These days, the ability to achieve deep, meaningful learning seems more and more of a challenge. Hamstrung as we are by an ever growing mountain of content, dwindling attention spans, fewer available hours of focused energy, and pressure to prove results, it’s a wonder anyone can truly learn anything anymore.
Some say we can’t, and that increasingly .. we aren’t.
Rather than piling more fuel on the pyre of discontent, I’ve begun to focus my energy on new ideas in the learning space. For most of the last 4 years I have been reading, researching, and discussing the challenges. Much of that has happened over at the #k12 #ecosys, where deep & insightful discussions continue.
The result? It certainly remains a work in progress. But I’ve begun to put increasing stock on how to drive a synthesis across professional practices that claim much of the high ground on what it means to learn: KM, OD and Education in particular. Here’s a discussion framework that has emerged out of these conversations.
What do I mean by these? I’ll offer a working definition of each, in the context of “learning how to learn”:
- KM – Knowledge management, a business practice from the 90′s that seeks to define, capture, and reuse knowledge across an organization, helping its members to share and ultimately learn from past achievements
- OD – Organizational development, a business discipline most commonly in HR (human resources) that seeks to increase the productive capacity of the people and teams within the organizations walls
- Education – the immensely broad ecosystem of teaching professionals across K12, colleges and universities, deeply immersed in the art and science (mostly science) of helping our young people learn
Challenge me here. Is this a good foundation?
Assuming so, would cross-pollination of experts like this be unthinkable? It seems daunting on the surface. Getting experts working together is hard work, as I’ve explored throughout The DNA of Collaboration. But to me, crossing these boundaries is precisely the challenge. We must work together to redefine the problems in solvable ways. It means changing the stakes so that all the generations around us .. Boomers, X, Y, Z and beyond .. can embrace new ways to learn how to learn.
In the face of increasing pressures for results, seemingly ‘soft’ initiatives like these are often scaled back, reducing our capacity to learn and to innovate at precisely the wrong moment.
What are some of the requirements in gaining cross-disciplinary cooperation and teamwork?
- Intention and focus - to define what it means to learn deeply, and to establish new benchmarks for what is possible and achievable
- Cultures that evolve - fostering new levels of trust, risk-taking and collaboration, so they might earn a more venerable status: ‘cultures of learning’
- Solution language – that help insights and ideas emerge and converge into fundamentally new possibilities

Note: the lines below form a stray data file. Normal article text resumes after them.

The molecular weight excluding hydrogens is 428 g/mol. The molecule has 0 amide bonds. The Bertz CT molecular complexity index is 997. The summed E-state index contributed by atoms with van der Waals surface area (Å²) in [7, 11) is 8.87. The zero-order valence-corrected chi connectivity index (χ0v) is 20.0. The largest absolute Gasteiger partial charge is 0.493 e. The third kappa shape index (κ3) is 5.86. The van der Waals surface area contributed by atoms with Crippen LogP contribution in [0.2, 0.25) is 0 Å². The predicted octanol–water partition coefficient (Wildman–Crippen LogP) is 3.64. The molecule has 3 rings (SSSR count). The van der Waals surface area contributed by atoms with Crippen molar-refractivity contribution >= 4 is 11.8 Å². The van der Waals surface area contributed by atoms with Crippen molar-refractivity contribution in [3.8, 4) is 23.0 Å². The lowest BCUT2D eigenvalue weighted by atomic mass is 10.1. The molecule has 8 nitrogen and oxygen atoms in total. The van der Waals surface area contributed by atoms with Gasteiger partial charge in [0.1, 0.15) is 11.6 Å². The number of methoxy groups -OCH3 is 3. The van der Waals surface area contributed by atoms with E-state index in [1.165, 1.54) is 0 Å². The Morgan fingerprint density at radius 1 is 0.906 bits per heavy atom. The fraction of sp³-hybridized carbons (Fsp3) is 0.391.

- Releasing the flow of insight – surrendering structure to more organic and adaptive methods of exchange
Working across professional disciplines exposes visible fault lines. Many are deeply entrenched in decades of research and practice, convinced that the only path to success is the one they learned in grad school. For some, their deeply held convictions will need to be left by the door.
In terms of some key ideas, what might we be talking about? Here’s just a starter list of topics, to spark the synapses ..
- Evolution of Teacher/Learner - teachers that learn; learners that teach
- Learning Cultures – how do we foster them?
- Weaving a Collaborative Learning Fabric – discussing now at CDNA G+ Community
- Self-Selection and Ownership - customization of the learning agenda
- Motivation and Growth Mindset - removing fear of not-knowing
- White space – exploring and exposing the creative urge
- Social, Team & Project-based Learning – is all learning truly social?
- Key Stakeholder Roles - including Community involvement, and the notion of Resilience
- Open Knowledge Frameworks – via a 21st century read of Kant
- Virtual Environments - the purposeful evolution of distance learning and e-Learning
Under the hashtag #cdna (for “collaboration DNA”) we have begun to explore what it means to learn deeply and learn together, across all the contexts described here. To get at the issues more directly, we will use this space, related posts on the book site, and other spaces (join our CDNA G+ Community) to expand on what we mean by the practice of KM, OD and Education in the context of learning.
Change demands new thinking. And as you likely know by now, that is the sort of discussion that keeps me up at night. I would love your input and ideas.
My fear is that increasing numbers will someday fail to learn how to learn. It’s a slippery slope with serious implications.
We’ve got work to do.